My family will tell you that I am positively evangelical about making compost. In fact, I once took on a gardening job just so that I could sort out a family’s problem compost pile. It’s true! So when Ben Raskin’s engaging family guide on how to turn scraps into ‘black gold’ for your garden arrived on my desk I read it in a single session with a large mug of coffee and the last slice of Lemon Drizzle. (Sorry kids. Mum got to the cake before you, for once.)
Ben is a local boy who lives just down the road in Wiltshire so we took the opportunity to find out a little more about how he got into gardening and why he thinks encouraging young growers is such a great idea. You can read his comments at the bottom. Ben is a father of two who also happens to be Head of Horticulture at the Soil Association so he knows a thing or two about compost and how to get your little growers interested in helping out. His book is utterly child-friendly and is of the sturdy kind, which will happily take being flicked through by grimy fingers. It’s held together with metal rivets (so don’t leave your toddler alone with it) and the rest is compostable. ‘Rot this book – add it to your heap’ is stamped on the cover. Not that you’d want to. It’s stuffed full of useful information, engagingly presented and written in a warm, humorous way with just the right balance of fact and yuk factor which children adore.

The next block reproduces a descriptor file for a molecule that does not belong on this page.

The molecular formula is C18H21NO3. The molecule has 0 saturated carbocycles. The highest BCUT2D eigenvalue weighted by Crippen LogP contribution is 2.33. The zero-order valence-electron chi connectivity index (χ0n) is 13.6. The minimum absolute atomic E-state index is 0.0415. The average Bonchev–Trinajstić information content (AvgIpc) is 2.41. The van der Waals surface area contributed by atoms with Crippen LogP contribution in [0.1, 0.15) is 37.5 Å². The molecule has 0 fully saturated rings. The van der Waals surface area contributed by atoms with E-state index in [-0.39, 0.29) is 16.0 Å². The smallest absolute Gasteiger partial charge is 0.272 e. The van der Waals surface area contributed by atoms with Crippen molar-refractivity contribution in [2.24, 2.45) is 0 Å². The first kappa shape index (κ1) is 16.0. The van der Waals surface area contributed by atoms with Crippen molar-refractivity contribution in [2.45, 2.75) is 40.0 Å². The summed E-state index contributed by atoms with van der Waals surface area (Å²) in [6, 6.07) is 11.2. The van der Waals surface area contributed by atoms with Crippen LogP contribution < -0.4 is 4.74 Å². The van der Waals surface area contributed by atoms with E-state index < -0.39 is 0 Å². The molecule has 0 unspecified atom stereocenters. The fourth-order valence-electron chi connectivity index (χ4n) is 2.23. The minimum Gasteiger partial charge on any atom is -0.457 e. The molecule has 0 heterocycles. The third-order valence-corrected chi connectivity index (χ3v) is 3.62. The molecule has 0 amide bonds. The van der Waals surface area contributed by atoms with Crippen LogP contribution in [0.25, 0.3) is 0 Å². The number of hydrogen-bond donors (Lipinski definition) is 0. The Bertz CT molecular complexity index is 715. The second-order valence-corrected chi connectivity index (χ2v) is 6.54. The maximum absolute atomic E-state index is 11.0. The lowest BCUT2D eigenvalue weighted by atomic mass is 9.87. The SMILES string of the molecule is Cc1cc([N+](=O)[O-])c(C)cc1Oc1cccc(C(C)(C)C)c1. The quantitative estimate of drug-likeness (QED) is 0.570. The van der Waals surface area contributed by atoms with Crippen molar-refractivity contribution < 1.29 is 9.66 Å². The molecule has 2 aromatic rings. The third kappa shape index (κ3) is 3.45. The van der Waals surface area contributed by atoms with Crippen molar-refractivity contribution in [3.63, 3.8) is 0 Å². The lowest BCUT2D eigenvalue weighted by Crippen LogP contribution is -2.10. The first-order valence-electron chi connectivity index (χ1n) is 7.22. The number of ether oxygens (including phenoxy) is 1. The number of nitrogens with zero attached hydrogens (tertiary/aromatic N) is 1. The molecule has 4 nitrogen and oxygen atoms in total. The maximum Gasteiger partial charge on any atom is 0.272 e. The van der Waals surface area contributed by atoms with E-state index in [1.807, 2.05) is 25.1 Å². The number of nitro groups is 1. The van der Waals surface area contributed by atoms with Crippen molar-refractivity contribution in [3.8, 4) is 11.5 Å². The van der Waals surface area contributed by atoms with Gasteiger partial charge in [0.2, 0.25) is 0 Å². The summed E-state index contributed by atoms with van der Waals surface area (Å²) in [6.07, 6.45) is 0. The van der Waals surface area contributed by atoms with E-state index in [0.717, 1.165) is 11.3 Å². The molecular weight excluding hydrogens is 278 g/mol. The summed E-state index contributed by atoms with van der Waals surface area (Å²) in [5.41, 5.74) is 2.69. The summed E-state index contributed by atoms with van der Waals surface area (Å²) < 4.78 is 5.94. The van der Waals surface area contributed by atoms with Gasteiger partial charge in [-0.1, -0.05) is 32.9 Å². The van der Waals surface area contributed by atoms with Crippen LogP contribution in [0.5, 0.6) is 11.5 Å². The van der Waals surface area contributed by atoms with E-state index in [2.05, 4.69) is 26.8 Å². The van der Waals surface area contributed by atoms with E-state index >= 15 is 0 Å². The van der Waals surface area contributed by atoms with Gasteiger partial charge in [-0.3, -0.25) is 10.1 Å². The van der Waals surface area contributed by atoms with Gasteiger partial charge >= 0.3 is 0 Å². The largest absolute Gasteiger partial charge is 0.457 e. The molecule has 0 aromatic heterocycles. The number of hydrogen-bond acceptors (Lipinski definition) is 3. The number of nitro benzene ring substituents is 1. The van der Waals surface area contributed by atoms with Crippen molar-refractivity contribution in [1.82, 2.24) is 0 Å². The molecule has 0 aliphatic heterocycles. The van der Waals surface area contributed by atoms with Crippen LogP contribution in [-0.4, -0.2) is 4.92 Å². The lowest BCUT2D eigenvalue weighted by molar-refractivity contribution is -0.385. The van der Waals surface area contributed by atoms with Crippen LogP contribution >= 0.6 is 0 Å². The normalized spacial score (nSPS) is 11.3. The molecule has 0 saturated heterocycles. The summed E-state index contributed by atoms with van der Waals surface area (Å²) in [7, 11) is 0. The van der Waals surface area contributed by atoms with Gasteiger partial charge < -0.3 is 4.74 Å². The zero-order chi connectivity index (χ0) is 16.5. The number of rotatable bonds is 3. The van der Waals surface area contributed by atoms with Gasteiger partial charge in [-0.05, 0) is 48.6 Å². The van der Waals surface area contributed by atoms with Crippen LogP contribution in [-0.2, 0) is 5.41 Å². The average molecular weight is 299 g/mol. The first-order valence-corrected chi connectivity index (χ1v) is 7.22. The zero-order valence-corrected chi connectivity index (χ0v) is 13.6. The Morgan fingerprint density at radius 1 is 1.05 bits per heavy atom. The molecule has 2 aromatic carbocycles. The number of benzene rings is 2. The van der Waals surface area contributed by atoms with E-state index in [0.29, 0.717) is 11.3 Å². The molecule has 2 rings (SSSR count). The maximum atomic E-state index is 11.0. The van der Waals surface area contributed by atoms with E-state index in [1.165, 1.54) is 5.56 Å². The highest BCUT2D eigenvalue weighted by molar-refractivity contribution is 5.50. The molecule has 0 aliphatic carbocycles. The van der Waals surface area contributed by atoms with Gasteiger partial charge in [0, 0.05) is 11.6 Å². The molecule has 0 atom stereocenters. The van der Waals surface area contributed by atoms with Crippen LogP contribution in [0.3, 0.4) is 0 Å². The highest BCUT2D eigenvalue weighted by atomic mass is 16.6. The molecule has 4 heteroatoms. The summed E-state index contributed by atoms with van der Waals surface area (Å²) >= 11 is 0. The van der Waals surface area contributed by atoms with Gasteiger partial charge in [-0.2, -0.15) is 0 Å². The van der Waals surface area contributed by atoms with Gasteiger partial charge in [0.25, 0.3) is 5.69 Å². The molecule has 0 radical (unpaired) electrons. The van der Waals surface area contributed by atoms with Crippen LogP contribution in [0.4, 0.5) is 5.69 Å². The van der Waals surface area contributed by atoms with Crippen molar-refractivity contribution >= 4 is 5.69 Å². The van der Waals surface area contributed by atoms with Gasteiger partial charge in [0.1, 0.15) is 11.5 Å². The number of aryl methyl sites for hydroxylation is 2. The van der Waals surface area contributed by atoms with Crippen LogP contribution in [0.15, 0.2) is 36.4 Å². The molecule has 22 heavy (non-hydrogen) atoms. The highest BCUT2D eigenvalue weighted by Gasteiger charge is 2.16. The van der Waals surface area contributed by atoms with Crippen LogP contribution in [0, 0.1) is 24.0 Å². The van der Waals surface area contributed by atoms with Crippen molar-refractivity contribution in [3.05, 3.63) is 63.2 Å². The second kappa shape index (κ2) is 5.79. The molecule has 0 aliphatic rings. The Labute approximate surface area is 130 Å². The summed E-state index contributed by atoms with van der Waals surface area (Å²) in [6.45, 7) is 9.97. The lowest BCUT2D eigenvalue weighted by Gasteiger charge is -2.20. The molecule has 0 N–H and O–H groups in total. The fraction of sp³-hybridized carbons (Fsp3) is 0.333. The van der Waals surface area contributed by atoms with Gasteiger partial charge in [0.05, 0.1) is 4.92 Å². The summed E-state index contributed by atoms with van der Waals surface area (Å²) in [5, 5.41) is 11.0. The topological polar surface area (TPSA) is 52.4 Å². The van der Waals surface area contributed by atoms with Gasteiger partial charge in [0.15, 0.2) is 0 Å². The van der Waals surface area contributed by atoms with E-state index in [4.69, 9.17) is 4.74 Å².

Read it from cover to cover or dip in and out when you feel like it, this book will answer all your family’s questions about how the entire composting system works, the difference between hot and cold composts and how to troubleshoot any problems. Children will love the pull-out pages to measure worms, spinning wheels of suitable ingredients, games and stickers. The book is written with the American market in mind with multiple references to ‘yards’ rather than gardens and charming folksy illustrations but it has universal appeal and ought to be recommended reading for every school gardener. It’s produced in association with the Soil Association and the Royal Botanic Gardens at Kew.